A teenage girl and boy with big smiles are eating ice cream. The boy, who has freckles on his face, has his arm around the girl who has long brown hair.


A teenage boy and adult man, likely his teacher, are walking down the hall of a high school, with lockers to the right. They are talking to each other in a respectful manner.



We use this term often, but what does it mean? How do we show it and who do we have it for? Respect involves truly caring about the feelings, wishes, rights, or traditions of others. It’s about loving others for who they are and not trying to change them into someone else. It’s also about the love and the care you have for yourself. 

Two teenage girls are riding on the backs of two teenage boys, walking down a nature path. They are smiling and laughing, enjoying their time together.
Three teenage boys are on a basketball court and looking at the phone that one boy is holding. The boy holding the phone is in a wheelchair.

Communicating is both about how we convey our ideas, feelings, AND how we are able to receive the thoughts, feelings, and ideas of others. Communication can be verbal, non-verbal, online, physical, and sexual. We are all life-long learners on how to better communicate, both personally and professionally.

A teenage girl by herself looks at her phone, smiling.
2 teenage girls in basketball uniforms, one holding a basket ball, are sitting on the floor with their coach, an adult woman kneeling beside them. They are having a conversation.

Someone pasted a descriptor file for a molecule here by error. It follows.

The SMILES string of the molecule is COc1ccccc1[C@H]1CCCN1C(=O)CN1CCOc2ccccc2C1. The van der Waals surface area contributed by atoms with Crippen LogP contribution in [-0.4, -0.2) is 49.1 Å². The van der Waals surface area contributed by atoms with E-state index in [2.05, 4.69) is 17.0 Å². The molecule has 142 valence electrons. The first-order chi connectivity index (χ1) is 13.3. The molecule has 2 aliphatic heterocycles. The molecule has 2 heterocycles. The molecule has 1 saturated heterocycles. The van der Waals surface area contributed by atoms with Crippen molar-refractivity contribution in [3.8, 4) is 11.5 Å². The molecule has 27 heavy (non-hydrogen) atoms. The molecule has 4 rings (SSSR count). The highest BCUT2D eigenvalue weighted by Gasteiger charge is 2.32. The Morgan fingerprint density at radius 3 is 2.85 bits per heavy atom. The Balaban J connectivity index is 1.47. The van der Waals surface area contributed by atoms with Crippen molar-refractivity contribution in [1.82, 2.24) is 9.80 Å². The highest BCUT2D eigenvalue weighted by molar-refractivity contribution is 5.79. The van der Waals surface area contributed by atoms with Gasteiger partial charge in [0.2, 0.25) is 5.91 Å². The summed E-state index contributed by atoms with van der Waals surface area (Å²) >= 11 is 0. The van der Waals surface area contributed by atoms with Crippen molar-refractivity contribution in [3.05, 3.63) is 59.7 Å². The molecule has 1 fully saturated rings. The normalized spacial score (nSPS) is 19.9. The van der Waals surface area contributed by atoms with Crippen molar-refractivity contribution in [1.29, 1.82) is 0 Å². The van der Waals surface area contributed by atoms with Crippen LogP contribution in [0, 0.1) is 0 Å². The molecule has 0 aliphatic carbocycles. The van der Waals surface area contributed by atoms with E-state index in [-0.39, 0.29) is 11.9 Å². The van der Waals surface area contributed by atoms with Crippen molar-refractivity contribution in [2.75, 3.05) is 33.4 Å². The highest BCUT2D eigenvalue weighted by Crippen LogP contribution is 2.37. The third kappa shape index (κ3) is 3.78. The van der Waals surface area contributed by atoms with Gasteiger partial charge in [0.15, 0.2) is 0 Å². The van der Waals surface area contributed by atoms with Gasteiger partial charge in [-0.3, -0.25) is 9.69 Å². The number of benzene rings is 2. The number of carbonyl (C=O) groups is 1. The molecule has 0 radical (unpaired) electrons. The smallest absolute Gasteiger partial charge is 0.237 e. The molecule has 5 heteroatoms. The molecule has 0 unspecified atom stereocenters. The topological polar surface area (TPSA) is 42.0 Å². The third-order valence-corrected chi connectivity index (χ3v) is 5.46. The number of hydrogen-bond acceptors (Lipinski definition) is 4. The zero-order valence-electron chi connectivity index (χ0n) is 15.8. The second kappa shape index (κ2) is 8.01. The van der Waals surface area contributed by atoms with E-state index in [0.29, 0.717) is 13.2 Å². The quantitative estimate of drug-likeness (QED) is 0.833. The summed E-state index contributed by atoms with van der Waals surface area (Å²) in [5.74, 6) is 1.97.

We consent to things daily! In fact, a recent survey showed the average adult makes over 35,000 decisions/day. We are experts in consent and decision-making; however, when it comes to sex and intimacy, we tend to believe it’s confusing, unclear, and “gray.” Consent at its core is when everyone involved freely and willingly agree to participate – when all involved are in harmony. For more information, including ages of consent per state, and more details about consent, when consent is given, not given, and how to ensure you have consent, please visit the resource hub.

Two teenage boys/young men lying next to one another, smiling and looking into the camera. One boy has his arm around the other in a loving way.
A teenage girl and boy, presumably in a relationship, are sitting close together, laughing/smiling while looking at a computer.


SCCADVASA is excited to share this comprehensive prevention website with our member organizations, community partners, and the general public. The website aims to increase the communities’ understanding of ways to promote healthy relationships in our communities and provide strategies to reduce the likelihood of sexual violence among youth. SCCADVASA developed this website through funding provided from the Center for Disease Control (CDC) Rape Prevention Education (RPE) supplemental funding to address prevention specific needs during COVID-19. Our goal for the website enables the spread of crucial information and build upon pre-existing resources to share cutting-edge tools that have not previously existed in one collective site. The incorporation of these sexual violence prevention materials is organized into an easy-to-access and interactive online format, ensuring access to best practices and promising prevention research initiatives well into the future.

We would like to thank the membership outreach partners who contributed to the collection of content, along with members of the SCCADVASA staff and our content and website developers for their assistance with this project. Funding for this website is made available by a Center for Disease Control (CDC) Rape Prevention and Education (RPE) program COVID-19 Supplemental Funds grant (CDC-RFA-CE19-1902), awarded to the South Carolina (SC) Department of Health & Environmental Control (DHEC), Division of Women’s Health, and managed by the SC Coalition Against Domestic Violence and Sexual Assault (SCCADVASA).

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